SSC has just announced a new top speed record, but our man thinks Bugatti still wears the crown
First of all, congratulations are due. Supercar maker SSC has come good on its promise to re-run its attempt to set a production car speed record after the company was unable to provide evidence to support its claim to have achieved 316.1mph on a stretch of road in Nevada last year. Certainly not to the satisfaction of the internet sleuths who piled in after the claim was made, at any rate.
SSC has now taken the 1750bhp Tuatara to the Kennedy Space Center in Florida, the same venue Hennessey is planning to use for its speed record attempt in the Venom F5, where owner Larry Calpin drove it to a claimed two-way average of 282.9mph on a 2.3-mile course. The runs were witnessed and validated by enough third parties to put them beyond reproach. It’s a huge achievement for a non-professional driver, especially as the Tuatara hit 244mph in just one mile.
But then it gets more controversial, because SSC is claiming that this constitutes a production car world record – despite being 22mph less than the Bugatti Chiron’s spectacular 304.8mph run in 2019.
We’ll leave aside the incongruity of this new record being far short of the one SSC claimed to have set last year on a much longer course. SSC’s argument now is that it has set the fastest two-way average figure, beating the 277.9mph that Koenigsegg managed with the Agera RS in 2017. Because when Andy Wallace drove the Chiron to its top speed at Volkswagen’s vast Ehra Lessien track, he did so in only one direction.
This takes us straight back to the heart of the problem with establishing bragging rights here: unlike the many speed records that are regulated by the FIA, there is no agreed standard for the production car record, and no sanctioning body. So it is hard to assign glory, and very easy to start arguments over the exact definitions of ‘production’ and ‘standard’. Both the Jaguar XJ220 (running without cats) and the McLaren F1 (raised rev limiter) set their period records in modified form. But the really heated debate is whether a record needs to be established with a two-way average.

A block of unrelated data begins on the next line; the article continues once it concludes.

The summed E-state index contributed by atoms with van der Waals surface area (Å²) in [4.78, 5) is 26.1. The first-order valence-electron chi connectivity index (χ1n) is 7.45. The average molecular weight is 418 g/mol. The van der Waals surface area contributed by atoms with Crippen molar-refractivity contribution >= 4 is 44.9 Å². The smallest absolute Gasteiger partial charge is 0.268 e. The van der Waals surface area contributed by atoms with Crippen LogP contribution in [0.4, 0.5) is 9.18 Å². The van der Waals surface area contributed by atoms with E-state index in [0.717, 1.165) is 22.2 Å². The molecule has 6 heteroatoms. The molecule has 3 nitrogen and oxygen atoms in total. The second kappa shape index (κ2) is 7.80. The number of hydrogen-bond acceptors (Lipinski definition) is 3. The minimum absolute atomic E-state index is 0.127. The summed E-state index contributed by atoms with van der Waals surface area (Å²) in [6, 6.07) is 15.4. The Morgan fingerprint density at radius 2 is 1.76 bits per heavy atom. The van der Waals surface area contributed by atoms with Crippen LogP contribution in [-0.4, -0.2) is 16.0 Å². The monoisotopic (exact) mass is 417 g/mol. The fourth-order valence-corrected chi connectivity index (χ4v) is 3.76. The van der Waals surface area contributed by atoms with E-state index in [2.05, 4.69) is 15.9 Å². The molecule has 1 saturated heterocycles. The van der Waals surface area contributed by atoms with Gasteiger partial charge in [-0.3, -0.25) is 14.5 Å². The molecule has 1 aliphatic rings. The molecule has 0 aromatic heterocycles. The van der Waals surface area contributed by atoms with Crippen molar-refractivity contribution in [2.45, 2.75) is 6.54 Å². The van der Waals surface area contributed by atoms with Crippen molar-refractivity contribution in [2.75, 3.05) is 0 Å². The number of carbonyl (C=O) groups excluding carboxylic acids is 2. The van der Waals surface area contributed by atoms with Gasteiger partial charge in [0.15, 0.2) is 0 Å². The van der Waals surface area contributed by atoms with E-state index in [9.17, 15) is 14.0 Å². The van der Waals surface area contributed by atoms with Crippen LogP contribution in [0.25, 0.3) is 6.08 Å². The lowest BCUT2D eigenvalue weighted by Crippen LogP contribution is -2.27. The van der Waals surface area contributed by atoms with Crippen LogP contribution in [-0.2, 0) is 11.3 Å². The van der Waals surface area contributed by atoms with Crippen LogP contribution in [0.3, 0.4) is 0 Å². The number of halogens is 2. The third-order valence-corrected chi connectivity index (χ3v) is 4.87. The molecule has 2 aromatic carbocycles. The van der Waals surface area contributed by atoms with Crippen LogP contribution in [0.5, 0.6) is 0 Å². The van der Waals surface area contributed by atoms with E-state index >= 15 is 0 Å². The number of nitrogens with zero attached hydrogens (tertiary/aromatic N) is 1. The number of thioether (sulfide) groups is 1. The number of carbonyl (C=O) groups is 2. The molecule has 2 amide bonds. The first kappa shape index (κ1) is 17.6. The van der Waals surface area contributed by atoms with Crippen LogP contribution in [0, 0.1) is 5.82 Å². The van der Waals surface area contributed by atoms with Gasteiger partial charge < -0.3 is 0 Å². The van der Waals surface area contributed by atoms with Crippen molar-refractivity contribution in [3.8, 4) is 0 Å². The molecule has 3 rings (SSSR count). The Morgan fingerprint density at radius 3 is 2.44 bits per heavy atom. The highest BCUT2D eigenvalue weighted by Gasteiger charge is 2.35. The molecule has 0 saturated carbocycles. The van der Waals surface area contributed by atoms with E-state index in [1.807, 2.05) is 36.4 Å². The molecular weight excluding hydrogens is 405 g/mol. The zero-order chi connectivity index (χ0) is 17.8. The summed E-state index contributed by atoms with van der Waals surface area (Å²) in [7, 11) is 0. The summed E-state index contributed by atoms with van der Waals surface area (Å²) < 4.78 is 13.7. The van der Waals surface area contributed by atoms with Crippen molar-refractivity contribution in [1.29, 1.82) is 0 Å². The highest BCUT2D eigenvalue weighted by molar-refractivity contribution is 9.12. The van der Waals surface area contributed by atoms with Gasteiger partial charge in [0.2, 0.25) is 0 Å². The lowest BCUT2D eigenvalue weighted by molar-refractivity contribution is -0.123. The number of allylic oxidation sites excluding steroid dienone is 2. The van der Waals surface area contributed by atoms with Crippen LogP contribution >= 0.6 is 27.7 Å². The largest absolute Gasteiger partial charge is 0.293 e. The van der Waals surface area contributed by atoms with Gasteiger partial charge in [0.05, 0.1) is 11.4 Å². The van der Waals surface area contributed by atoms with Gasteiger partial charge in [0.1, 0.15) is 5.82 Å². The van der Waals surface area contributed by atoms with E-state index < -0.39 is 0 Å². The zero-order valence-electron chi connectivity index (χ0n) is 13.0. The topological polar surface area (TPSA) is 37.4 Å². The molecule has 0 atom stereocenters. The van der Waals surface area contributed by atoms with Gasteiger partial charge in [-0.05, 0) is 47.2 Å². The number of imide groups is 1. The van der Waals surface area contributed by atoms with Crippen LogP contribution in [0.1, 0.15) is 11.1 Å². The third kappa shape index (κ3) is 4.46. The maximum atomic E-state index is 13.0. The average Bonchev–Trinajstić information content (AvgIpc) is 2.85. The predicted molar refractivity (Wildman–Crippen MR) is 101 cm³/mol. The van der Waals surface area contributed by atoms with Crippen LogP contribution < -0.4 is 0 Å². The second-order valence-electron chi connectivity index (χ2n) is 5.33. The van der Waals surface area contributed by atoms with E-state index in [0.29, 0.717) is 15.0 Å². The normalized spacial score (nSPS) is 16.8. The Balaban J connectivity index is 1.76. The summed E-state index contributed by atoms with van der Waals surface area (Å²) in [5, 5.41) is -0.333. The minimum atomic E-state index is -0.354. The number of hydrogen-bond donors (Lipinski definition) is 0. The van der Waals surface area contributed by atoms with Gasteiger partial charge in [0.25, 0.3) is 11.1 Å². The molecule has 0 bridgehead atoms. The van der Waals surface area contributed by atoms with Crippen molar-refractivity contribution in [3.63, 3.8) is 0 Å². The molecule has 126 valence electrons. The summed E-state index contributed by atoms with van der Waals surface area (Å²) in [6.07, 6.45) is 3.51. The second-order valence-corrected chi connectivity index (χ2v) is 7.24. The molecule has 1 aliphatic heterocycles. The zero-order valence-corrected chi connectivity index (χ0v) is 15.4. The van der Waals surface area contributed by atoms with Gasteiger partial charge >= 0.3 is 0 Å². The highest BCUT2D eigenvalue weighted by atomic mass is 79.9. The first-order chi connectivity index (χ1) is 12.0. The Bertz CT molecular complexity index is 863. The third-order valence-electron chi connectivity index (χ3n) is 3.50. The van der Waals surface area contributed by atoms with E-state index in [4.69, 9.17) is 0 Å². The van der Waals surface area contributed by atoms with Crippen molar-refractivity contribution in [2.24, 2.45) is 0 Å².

There aren’t many places in the world where such massive speeds are possible, and very few with safety barriers. When Bugatti set a 267.8mph speed record in the Veyron Super Sport in 2010, it was done as a two-way average at Ehra Lessien – even though the test track’s guardrails and protection system are designed to work in only one direction. By the time of the Chiron’s run, doing that was adjudged to be too dangerous so it ran only one way. It’s not hard to understand the Volkswagen Group’s corporate caution on that one, given the potential PR disaster if something had gone catastrophically wrong while Wallace was travelling against the track’s design.
For smaller manufacturers, that is less of an issue and there is something of the wild west about their willingness to take record setting to the open road, not just through their usual choice of location. The in-car footage of the Agera RS tearing along a closed stretch of Nevada highway is viscerally thrilling in a way that watching a car on a wide, multi-lane test track isn’t. But doing such speeds on public roads – even straight, closed ones – dramatically increases the risk if something breaks or bursts.
But does SSC really hold the production car record by dint of going in two directions? You’re entirely free to make up your own mind on that one, given the lack of a sanctioning body. But for me, it’s a clear no. The Chiron went unarguably faster, albeit over a longer course, and although it went in only one direction, it didn’t gain any advantage through gradient or tailwind.
Bugatti has said its record-setting days are behind it, and there is little doubt that SSC, Hennessey or Koenigsegg will eventually beat the Chiron’s top speed – and possibly go onto the 310.7mph that corresponds to 500km/h. But until they do, the Chiron remains the world’s quickest production car, in my head at least.